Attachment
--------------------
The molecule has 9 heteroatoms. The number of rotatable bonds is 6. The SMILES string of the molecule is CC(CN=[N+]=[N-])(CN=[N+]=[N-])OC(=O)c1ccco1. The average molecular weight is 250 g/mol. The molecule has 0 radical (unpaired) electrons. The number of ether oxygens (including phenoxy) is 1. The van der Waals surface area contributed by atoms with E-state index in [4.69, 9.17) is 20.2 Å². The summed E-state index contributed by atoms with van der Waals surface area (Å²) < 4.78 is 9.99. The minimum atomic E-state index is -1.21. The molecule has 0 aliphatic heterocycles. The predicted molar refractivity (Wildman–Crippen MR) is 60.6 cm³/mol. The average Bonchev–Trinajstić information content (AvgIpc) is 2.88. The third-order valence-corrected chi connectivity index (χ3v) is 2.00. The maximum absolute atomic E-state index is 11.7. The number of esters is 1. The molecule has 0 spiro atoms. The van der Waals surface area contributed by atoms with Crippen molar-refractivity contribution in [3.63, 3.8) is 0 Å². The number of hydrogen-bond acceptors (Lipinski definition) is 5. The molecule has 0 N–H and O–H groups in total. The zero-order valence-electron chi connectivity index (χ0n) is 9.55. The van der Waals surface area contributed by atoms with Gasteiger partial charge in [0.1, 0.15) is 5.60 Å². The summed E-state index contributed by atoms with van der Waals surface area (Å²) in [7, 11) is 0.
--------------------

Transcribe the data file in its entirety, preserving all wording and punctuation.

The molecule has 9 heteroatoms. The number of rotatable bonds is 6. The SMILES string of the molecule is CC(CN=[N+]=[N-])(CN=[N+]=[N-])OC(=O)c1ccco1. The average molecular weight is 250 g/mol. The molecule has 0 radical (unpaired) electrons. The number of ether oxygens (including phenoxy) is 1. The van der Waals surface area contributed by atoms with E-state index in [4.69, 9.17) is 20.2 Å². The summed E-state index contributed by atoms with van der Waals surface area (Å²) < 4.78 is 9.99. The minimum atomic E-state index is -1.21. The molecule has 0 aliphatic heterocycles. The predicted molar refractivity (Wildman–Crippen MR) is 60.6 cm³/mol. The average Bonchev–Trinajstić information content (AvgIpc) is 2.88. The third-order valence-corrected chi connectivity index (χ3v) is 2.00. The maximum absolute atomic E-state index is 11.7. The number of esters is 1. The molecule has 0 spiro atoms. The van der Waals surface area contributed by atoms with Crippen molar-refractivity contribution in [3.63, 3.8) is 0 Å². The number of hydrogen-bond acceptors (Lipinski definition) is 5. The molecule has 0 N–H and O–H groups in total. The zero-order valence-electron chi connectivity index (χ0n) is 9.55. The van der Waals surface area contributed by atoms with Gasteiger partial charge in [0.1, 0.15) is 5.60 Å². The summed E-state index contributed by atoms with van der Waals surface area (Å²) in [7, 11) is 0.